Monis told quite a different story. In 2001, he told ABC radio that he had left Iran under threat of execution, and that he had secret information about Iranian links to international terrorism. That year he also chained himself outside NSW parliament.

In 2007, he began sending harassing letters to the families of Australian soldiers who had died in Afghanistan. In October 2009, he was arrested and charged with using the postal service to menace, harass or cause offence. He could have been jailed for up to two years, but escaped with a good-behaviour bond.

Sheikh Haron, as he was then identified, appealed on the basis that the law was unconstitutional because it limited his right to freedom of speech. In December 2011, he went to the Court of Criminal Appeal in Sydney, which dismissed his case, and the matter ultimately went to the High Court in February 2013, which split 3–3, meaning the lower court decision stood. Monis made a final appeal against his conviction, which was dismissed by the High Court on December 12, 2014, three days before the Lindt cafe siege.

There were other warning signs, too. Monis maintained a radical Islamist website and members of the Iranian community had passed on concerns about his behaviour. He had been charged as an accessory to the murder of his wife.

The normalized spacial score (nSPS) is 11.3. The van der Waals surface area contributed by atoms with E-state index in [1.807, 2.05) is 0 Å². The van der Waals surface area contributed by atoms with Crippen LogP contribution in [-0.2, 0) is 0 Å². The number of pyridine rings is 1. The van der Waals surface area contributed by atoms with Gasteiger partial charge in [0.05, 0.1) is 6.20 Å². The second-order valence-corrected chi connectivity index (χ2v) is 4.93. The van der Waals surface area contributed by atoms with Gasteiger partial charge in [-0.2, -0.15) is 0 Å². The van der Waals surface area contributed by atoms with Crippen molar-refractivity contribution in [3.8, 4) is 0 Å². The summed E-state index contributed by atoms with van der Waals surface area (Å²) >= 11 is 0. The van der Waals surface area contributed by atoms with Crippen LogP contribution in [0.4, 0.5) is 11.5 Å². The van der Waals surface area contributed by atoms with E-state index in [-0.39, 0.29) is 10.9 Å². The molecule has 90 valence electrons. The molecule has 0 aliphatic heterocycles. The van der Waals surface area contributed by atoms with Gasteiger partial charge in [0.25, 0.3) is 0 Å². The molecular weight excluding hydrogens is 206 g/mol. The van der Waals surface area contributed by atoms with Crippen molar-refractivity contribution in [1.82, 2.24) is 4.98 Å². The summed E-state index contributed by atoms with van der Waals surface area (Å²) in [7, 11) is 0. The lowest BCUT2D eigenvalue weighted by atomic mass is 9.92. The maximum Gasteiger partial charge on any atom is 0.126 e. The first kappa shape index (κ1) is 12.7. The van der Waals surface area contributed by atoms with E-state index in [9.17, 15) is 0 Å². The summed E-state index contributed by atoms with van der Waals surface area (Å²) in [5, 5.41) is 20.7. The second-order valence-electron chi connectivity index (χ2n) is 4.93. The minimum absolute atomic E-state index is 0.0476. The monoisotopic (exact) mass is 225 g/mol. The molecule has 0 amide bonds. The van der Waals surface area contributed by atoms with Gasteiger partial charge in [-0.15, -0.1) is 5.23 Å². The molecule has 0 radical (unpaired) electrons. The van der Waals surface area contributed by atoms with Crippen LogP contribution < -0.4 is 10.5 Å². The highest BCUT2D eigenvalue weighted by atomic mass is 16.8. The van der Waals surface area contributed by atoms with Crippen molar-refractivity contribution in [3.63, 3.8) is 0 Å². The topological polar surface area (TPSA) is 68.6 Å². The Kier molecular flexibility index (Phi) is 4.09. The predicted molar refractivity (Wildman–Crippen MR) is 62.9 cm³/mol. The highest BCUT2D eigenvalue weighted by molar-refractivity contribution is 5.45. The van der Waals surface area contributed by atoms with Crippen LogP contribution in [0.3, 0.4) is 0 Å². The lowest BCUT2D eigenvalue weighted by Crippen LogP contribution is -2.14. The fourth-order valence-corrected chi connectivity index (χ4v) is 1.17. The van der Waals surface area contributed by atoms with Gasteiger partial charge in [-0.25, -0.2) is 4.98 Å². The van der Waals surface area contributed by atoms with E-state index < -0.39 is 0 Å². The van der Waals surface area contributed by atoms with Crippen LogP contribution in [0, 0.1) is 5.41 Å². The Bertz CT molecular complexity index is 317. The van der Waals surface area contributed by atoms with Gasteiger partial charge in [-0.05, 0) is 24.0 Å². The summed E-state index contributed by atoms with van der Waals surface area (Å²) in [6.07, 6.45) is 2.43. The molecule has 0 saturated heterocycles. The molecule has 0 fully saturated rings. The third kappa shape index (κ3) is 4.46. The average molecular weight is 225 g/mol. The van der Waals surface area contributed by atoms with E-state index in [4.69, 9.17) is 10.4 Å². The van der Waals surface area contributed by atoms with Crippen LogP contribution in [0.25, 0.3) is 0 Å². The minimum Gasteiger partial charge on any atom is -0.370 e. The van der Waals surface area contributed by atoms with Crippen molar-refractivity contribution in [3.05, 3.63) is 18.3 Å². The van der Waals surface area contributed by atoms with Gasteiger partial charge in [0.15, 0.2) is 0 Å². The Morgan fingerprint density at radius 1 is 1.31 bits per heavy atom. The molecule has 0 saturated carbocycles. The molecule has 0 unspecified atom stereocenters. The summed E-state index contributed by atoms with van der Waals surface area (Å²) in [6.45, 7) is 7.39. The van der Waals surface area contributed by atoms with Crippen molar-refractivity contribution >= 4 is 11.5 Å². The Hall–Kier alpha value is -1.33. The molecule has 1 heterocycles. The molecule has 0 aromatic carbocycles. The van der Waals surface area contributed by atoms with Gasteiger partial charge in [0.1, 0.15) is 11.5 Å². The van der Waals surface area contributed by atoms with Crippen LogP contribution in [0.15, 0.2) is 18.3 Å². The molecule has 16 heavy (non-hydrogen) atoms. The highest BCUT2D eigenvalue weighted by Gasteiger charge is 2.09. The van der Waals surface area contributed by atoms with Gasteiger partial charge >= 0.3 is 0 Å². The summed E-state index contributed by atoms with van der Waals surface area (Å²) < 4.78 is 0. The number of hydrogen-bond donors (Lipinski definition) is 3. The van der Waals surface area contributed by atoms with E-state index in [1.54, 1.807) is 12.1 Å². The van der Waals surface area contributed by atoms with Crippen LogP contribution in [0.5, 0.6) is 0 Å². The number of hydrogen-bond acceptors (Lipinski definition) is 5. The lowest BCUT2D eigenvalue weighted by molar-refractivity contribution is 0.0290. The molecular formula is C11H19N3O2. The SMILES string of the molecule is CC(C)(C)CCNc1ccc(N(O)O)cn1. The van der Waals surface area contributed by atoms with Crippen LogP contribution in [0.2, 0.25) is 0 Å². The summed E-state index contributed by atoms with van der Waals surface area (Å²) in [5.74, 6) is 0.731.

At the time of his death, he was facing some 50 counts of sexual assault.

He was reportedly on a terrorism watch list until 2009, but then dropped off, despite the fact that it was increasingly apparent he was a dangerous man.

Overlapping inquiries

The big question is how thoroughly the inquest will be able to investigate the apparent failure of various parties – the police and security agencies, the courts, the politicians and immigration bureaucrats – to recognise the danger he posed.

There are several other inquiries now in train, involving the NSW police, the federal police and ASIO, and a joint inquiry announced by Prime Minister Tony Abbott and NSW Premier Mike Baird.

The joint federal–state investigation is due to be complete within days, and Gormly said the inquest will have access to it. He said the inquest will address Monis’s mental health, associations, political activity, religious claims, criminal history, record of public activity, media profile, history of litigation, and personal and family relationships.

But it is not clear that it will go to the involvement of ASIO, which may the most important issue of all.

Williams says the possibility of matters of national security being involved means there may be reluctance to fully co-operate with a variety of overlapping inquiries. He argues that a royal commission might have been a better option.

“That’s often what you need where you have an issue that goes across jurisdictions and you need a very sharp focus,” Williams says.

“It’s too early to form any judgements, of course, but potentially we will look back and say it would perhaps have been better to have one holistic inquiry rather than the proliferation of them that we’ve had.”

This article was first published in the print edition of The Saturday Paper on Jan 31, 2015 as "Inside the siege". Subscribe here.

Mike Seccombe
is The Saturday Paper's national correspondent.